Surma Sarovar And The longest Celebrated Surma Bhavani Jatra

Surma Sarovar

Surma Sarovar

Surma Sarovar Dham is one of the major dhams in Surma village of Bajhang district of Nepal which is overshadowed by lack of development and publicity. Unique Motion Youth Society has started a campaign to expose the hidden lakes. Nepal is a unique gift of natural beauty. Naturally, there are many important places in Nepal. There are many natural resources in the Himalayan region, hilly region and Terai region.

If tourism can be extended to all regions, billions of foreign currency can be easily earned by attracting millions of tourists annually. The Surma Sarovar region is also one of the most promising tourist destinations in Nepal.How many lakes there are in Nepal has not been studied yet .

However, local stakeholders have claimed that the lake, which has religious and tourist beliefs, will be protected and developed if it is linked with tourism. Among them, the lakes full of beauty in Nepal, Madhya Surma Lake also has a different identity. Without publicity, some of the potential tourist areas of Bajhang have disappeared and the rest are on the verge of disappearing.

Surma Sarovar - Notes Nepal
Surma Sarovar

The Unique Motion Youth Society, which has been making great contribution in social work with the objective of preventing its disappearance, has started a campaign to introduce Surma. “Whether it’s through a cultural event or through social media, we will recognize Surma .

Last (Kartik) month, a big Surma cultural program was organized to introduce Surma Sarovar to the tourist area. Surma Sarovar Lake is the second highest lake in Nepal. Located at an altitude of 4350 m above sea level, the lake belongs to the village of Surma in Bajhang district. This lake is located at the foot of the mountain.

The journey of Surma Bhavani, the longest celebrated in the country, has started. The procession is being held in the border areas of Darchula and Bajhang districts. Surma Bhavani Jatra is celebrated with pomp for 17 days from Onsi and seven days from Ratedi. The procession is celebrated up to the border of Surma Sarovar in Bajhang district through the Ghajir of Apihimal village municipality.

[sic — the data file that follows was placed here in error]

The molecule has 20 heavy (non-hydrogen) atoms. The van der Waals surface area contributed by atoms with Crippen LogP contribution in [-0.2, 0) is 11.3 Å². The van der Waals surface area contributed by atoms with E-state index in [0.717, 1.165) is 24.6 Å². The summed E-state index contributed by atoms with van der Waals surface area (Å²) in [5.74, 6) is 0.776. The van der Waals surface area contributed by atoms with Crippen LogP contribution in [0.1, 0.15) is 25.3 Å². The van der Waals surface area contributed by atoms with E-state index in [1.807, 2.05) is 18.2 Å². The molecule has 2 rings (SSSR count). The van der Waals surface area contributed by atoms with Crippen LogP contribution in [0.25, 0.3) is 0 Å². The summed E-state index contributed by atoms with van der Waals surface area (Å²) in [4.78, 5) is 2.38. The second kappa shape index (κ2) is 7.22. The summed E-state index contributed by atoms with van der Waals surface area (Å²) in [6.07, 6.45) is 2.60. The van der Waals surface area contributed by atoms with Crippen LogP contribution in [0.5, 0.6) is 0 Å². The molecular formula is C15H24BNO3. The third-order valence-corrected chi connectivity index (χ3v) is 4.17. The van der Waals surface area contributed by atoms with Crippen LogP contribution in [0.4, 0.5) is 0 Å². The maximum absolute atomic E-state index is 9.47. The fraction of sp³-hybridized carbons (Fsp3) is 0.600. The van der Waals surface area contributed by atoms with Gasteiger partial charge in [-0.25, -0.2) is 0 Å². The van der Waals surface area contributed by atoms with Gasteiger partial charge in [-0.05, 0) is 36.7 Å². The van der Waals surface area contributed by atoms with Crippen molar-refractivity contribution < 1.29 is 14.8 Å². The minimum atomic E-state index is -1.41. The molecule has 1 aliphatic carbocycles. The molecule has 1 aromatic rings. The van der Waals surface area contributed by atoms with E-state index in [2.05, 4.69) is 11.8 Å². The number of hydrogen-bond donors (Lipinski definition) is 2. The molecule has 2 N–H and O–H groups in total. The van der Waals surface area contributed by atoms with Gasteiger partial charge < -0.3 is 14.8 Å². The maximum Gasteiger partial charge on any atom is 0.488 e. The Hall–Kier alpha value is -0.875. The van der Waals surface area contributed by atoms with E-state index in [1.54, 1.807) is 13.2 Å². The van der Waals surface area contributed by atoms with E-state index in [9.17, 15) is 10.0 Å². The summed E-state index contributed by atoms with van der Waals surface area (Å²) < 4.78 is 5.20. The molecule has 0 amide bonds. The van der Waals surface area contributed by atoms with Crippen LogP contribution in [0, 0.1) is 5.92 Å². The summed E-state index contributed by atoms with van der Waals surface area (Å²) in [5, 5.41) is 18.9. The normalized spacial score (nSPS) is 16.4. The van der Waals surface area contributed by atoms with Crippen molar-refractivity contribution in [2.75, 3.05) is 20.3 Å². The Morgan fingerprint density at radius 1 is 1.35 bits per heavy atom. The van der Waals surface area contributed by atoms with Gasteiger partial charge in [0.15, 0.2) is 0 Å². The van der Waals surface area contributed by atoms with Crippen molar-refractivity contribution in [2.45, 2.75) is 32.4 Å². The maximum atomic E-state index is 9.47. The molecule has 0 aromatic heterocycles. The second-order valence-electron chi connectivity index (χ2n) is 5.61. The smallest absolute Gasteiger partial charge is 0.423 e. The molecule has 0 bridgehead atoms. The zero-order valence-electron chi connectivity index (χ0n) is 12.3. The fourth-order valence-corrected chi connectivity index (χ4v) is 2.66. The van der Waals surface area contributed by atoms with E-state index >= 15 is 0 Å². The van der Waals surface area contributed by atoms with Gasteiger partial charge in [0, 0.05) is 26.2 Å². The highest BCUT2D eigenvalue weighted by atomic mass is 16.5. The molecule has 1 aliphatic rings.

The lake, located in the middle of a high mountain range, is important from a religious, tourist and cultural point of view.

Day  1. Surma Bhavani is believed to have merged with Surma Lake when hunted by Bajhang hunters.For the same reason, the pilgrims from Khandeshwari of Api Himal in Surma Talam worship in the lake only after the pilgrims from Bajhang worship .

The Surmasarovar procession is celebrated at an altitude of 6,523 meters. For the pilgrimage, the pilgrims from the local and Ghajir communities have a tradition of eating only one spoonful of medicine and staying in the brat of Surma Bhavani. Bratalu devotees going to Surmasarovar pilgrimage are called Bire. There are two types of beers.

In which, it is customary to call those who go for the first time Balo Bire and those who go there many times as Budho Bire.  According to which, the devotees of Thekre, Bohara, Dhami and Vaire communities who have houses in the participating area are called Uvadeshi, the local devotees who have Ghajir houses are called Unadeshi, and those who live in Khandeshwari, Rokaya and Karki are called Vaideshi.

Surma Sarovar - Notes Nepal
Surma Sarovar

Devotees participating in the Surma Bhavani Jatra are prohibited from eating food like garlic, onion, lentils and meat and liquor during the Jatra. Local clubs and organizations have been mobilized to celebrate the procession. The village municipality has also assisted in the management of the procession.

Nowhere in the history of Nepal has there been such a long procession, said village chairman Manyal. He said that the village municipality has taken forward the work as per the master plan to make the procession of strategic importance of the two countries more dignified. As a special procession is being held, a master plan has been started to develop Kshatti Ghajir slum as a model slum .

First day: The journey begins on the tenth day of Aussie. This day is called Ratedi. Uvadeshi travelers gather in the field on the first day, while Unadeshi, Jattor and foreigners gather in Ghajir. At night, people gather in the mandapa of Surma Bhavani and worship all the deities. It is customary to sing Chait of Goddess Surma Bhavani after Deudhameulo.